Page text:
Picking new partners and forging ahead with completing the projects paid off for both Ferrellgas and Auto Warehousing .
Mazeitis said Ferrellgas is coming off one of its best financial quarters ever, with increased margins, reduced expenses and steady revenues. Some practical benefits evident in the field: Managers have better tools so they can handle more people, and the same amount of propane is being delivered by fewer trucks.
Frantz said the pilot Tacoma project has paid off for Auto Warehousing in reduced staff -- particularly the workers formerly charged with finding "lost" cars at the plant -- increased efficiency and even the unexpected benefit of increased cash flow. "This program has been so profitable for us and has been so successful that we're going to roll it out countrywide," he said.
Best of all, he said: The CEO congratulated the IT staff on a job well done.
Other common lessons learned mentioned by various speakers at the conference included the need to do the following:
-- Secure executive buy-in or sponsorship of your wireless project.
-- Make sure that business needs, not technology, are driving the project.
-- Provide adequate training for your IT staff on the new technology.
-- Ensure the users of the technology are sold on the benefits of the new systems and will actually use them.
-- Use a phased approach, including pilot projects and tests, rather than a massive, single implementation.
-- Plan for future growth.
-- Know exactly what problems you want to solve and why.
-- Remember not to choose to implement a new system or technology just because you can.
-- Carefully evaluate available technologies and the product life cycles.
-- Install a quality infrastructure that can carry you forward through changes in technology.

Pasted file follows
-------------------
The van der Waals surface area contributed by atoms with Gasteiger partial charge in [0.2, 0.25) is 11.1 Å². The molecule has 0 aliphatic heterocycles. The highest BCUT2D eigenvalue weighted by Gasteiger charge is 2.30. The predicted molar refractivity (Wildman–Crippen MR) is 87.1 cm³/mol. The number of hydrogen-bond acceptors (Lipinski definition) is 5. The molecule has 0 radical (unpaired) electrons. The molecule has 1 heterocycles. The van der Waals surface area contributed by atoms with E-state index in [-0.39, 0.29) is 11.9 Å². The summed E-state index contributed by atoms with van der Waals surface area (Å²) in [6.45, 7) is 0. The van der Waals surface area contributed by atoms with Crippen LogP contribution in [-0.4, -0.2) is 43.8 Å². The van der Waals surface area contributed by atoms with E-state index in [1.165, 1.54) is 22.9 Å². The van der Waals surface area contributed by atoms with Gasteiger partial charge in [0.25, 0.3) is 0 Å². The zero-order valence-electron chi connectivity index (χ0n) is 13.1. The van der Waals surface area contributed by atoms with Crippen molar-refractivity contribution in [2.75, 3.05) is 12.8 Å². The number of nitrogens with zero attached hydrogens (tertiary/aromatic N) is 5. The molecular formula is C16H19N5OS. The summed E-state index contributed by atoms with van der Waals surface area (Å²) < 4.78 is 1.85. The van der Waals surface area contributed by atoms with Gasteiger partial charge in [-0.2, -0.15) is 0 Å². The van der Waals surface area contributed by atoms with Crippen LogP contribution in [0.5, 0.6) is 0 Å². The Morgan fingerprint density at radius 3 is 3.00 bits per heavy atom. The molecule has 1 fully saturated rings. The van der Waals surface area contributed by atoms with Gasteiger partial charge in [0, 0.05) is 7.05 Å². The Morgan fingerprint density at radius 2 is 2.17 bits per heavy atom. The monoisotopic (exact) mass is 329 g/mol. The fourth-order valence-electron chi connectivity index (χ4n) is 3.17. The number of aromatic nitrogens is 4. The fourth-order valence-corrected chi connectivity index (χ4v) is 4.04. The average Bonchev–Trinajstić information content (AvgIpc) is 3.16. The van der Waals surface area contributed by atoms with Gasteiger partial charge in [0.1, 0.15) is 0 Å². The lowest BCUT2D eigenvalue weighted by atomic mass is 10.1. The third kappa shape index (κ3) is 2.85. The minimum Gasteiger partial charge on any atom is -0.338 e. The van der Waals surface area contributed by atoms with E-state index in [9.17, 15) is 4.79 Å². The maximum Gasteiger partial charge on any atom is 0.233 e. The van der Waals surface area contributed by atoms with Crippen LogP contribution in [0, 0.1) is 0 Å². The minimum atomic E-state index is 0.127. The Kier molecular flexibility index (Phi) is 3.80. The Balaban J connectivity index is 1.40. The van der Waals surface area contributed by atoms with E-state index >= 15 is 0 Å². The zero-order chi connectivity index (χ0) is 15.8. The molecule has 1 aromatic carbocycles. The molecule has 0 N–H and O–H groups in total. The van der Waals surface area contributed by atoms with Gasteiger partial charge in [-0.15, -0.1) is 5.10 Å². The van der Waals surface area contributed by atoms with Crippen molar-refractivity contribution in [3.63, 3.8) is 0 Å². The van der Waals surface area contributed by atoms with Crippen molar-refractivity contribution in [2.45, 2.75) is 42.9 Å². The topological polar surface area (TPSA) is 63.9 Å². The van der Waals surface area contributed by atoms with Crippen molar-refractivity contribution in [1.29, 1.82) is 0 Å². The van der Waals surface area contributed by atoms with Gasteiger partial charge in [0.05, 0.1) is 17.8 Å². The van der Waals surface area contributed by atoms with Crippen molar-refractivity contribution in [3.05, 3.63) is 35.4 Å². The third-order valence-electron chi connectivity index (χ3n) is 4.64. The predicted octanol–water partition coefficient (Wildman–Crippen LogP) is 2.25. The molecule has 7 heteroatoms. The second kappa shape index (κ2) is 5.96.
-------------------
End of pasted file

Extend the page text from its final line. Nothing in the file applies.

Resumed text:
Attendee Kyra Drennan, vice president of information systems at Lithia Motors Inc. in Medford, Ore., said hearing about the hard lessons learned was beneficial, even though her situations differed somewhat from those experienced by the speakers.
"It's helpful to know that there are pitfalls out there," she said. "But mine won't be the same." Remarking on the speakers who had to pick new partners in midproject, Drennan said, "It's painful, but sometimes you gotta do that.
She said picking the right partner can be difficult. "Unfortunately, in a lot of situations, you're buying smoke and mirrors" because vendors think they can do something that they really can't, she said.
Dan McGuire, a system manager at Lithia, agreed. "I think it's important that they've done it before," he said.
Rick Reinig, a vice president at American Express Technologies in Phoenix, also said hearing about the problems of others was helpful. "A lot of them are traditional IT problems," he noted.
He said one important lesson related by conference speakers was to ensure that all parties involved, such as developers and suppliers, were equally devoted to seeing the project succeed -- an outlook that he described as "having skin in the game."
Reinig said another key lesson was to secure executive sponsorship of your wireless project. "It just has to be," he said of the need for projects to be driven by the business side. He said a crucial question to ask is: "Do you have an engaging business sponsor who is willing to partner with you and overcome hurdles that may arise?"
Judging from the experiences of conference speakers, answering that question correctly just may help you hang on to your job.
Join the CIO New Zealand group on LinkedIn. The group is open to CIOs, IT Directors, COOs, CTOs and senior IT managers.